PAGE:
- The Washington Times - Thursday, April 19, 2007

In Paul Verhoeven’s latest film, “Black Book” (“Zwartboek” in the original Dutch), almost no character is wholly good or evil, from the Nazi officers occupying Holland to the members of the Dutch Resistance attacking them.

“Is that not what life is about?” asks the director, speaking by telephone from Los Angeles. “I think it’s more real this way than the black and white portrayals we see in American movies, where people are just good or bad. Even good people can do mean things, and mean people can sometimes be generous.”

Of course, Mr. Verhoeven has made his share of American movies. The 68-year-old director was born in Amsterdam and started his career — after earning a doctorate in math and physics — in Holland. His 1973 film “Turkish Delight” was named the best Dutch film of the century by the Netherlands Film Festival in 1999.

He moved to Hollywood, making his first American film in 1985 (“Flesh & Blood”). He then directed a string of audacious, big-budget flicks: “RoboCop,” “Total Recall” and “Basic Instinct.” He took a critical beating for the infamous “Showgirls” but followed it up with a highly enjoyable satire, “Starship Troopers,” which was mostly misunderstood by the critics.

“If you make it more clear, then you have messages in your movie, and I always feel that’s wrong,” he says of “Troopers.” “I don’t want to push things down people’s throats.”

“Black Book” is his first Dutch film in 20 years. It may feature a European take on character, but it has plenty of the trademark sex and violence for which Mr. Verhoeven’s American films are known. He says it’s just another example of hewing close to reality.

“Life is full of violence. It would be really a cheat to show 1944 and 1945 without an abundance of violence,” he argues. “Sexuality has been treated in my movies always in an open way. I attach a lot of importance to sexuality because we are all biological animals.”

“Black Book” is an honest tale in other ways. Mr. Verhoeven and his co-writer, Gerard Soeteman, based the script on real stories from Holland under Nazi occupation.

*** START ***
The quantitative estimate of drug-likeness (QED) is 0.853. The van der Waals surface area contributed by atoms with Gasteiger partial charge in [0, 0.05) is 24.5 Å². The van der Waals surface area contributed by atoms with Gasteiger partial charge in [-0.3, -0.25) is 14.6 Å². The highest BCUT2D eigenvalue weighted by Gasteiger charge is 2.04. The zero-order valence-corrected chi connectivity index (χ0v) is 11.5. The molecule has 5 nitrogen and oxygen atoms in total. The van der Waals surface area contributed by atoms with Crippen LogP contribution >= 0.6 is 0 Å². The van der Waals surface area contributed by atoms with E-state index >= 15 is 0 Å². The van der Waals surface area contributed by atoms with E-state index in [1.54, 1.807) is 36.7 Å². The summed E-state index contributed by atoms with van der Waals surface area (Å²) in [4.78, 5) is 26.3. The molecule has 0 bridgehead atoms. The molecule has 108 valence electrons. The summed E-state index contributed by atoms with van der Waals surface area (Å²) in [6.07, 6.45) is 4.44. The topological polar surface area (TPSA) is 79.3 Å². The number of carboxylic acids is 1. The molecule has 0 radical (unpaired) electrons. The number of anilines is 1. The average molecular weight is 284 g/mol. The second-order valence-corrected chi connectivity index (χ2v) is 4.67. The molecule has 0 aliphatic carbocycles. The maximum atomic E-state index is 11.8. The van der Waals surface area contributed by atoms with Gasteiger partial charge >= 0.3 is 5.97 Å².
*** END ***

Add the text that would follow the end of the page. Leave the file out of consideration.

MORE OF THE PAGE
“Without trying to make this into a general statement, we wanted to at least point out that in the last year of the war — and this was based on historical research, not something we invented — several people in the Resistance secretly collaborated with the Germans because of money and other things,” he says. “The historical research showed the so-called heroism of the Resistance was probably not so heroic.”

His film is similar to the highly acclaimed German film “The Lives of Others” in that it rethinks a period many of his countrymen might like to forget.

Mr. Verhoeven says young academics in Germany, France and Holland have been more willing than their elders to “look at the reality of these days, whether the situation of the Stasi in Germany or the occupation of Germans in Holland.”

Holland, he says, has “embraced” the film, but the country might not have if not for the academic groundwork, he says.

“By now, it’s well known that in Holland, most Jewish people were sent to Poland. And the Dutch let them go,” he says.

Mr. Verhoeven was just 7 when the war ended, but he remembers it well. In 1943, his family moved to the Hague, where the Germans had their headquarters.

“The Allies were bombing every day. The V-1s and V-2s were one mile from our house,” he recalls. “When someone of the Dutch Resistance killed a German officer, the Germans would retaliate by taking 20 political prisoners, take them out on the street and kill them.” Mr. Verhoeven saw such things at close range.

“I remember an enormous amount of details and images, fire and burning and dead people and bombings and explosions,” he says. “As a child, that makes an enormous impression. It feels like super special effects in some way … You see things in a strange way as a kid.”

It’s hard not to recall the special effects-laden films Mr. Verhoeven has directed in this country. But he’s heading back to Europe — London and St. Petersburg — for his next film, an adaptation or Boris Akunin’s “The Winter Queen.” Mr. Verhoeven notes that it starts with suicide, moving to murder, terrorism and conspiracy. However, this is a work of fiction. Perhaps that’s why the director says it will have a “lighter tone than ‘Black Book.’ ”

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